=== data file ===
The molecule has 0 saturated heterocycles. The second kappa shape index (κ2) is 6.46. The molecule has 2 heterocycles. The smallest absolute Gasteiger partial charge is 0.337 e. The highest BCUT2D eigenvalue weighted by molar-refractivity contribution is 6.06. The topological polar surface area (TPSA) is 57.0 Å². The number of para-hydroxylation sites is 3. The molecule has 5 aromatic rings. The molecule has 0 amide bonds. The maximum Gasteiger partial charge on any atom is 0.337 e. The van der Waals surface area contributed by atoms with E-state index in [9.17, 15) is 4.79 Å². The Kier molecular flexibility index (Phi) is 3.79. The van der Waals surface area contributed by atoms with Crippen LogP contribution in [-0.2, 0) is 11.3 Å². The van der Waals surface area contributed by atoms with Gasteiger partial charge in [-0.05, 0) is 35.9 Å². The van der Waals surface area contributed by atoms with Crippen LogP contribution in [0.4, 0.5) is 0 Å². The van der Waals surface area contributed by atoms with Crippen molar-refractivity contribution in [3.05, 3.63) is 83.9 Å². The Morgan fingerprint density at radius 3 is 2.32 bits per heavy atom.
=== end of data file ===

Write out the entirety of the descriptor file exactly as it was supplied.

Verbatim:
The molecule has 0 saturated heterocycles. The second kappa shape index (κ2) is 6.46. The molecule has 2 heterocycles. The smallest absolute Gasteiger partial charge is 0.337 e. The highest BCUT2D eigenvalue weighted by molar-refractivity contribution is 6.06. The topological polar surface area (TPSA) is 57.0 Å². The number of para-hydroxylation sites is 3. The molecule has 5 aromatic rings. The molecule has 0 amide bonds. The maximum Gasteiger partial charge on any atom is 0.337 e. The van der Waals surface area contributed by atoms with E-state index in [9.17, 15) is 4.79 Å². The Kier molecular flexibility index (Phi) is 3.79. The van der Waals surface area contributed by atoms with Crippen LogP contribution in [-0.2, 0) is 11.3 Å². The van der Waals surface area contributed by atoms with Gasteiger partial charge in [-0.05, 0) is 35.9 Å². The van der Waals surface area contributed by atoms with Crippen LogP contribution in [0.4, 0.5) is 0 Å². The van der Waals surface area contributed by atoms with Crippen molar-refractivity contribution in [3.05, 3.63) is 83.9 Å². The Morgan fingerprint density at radius 3 is 2.32 bits per heavy atom.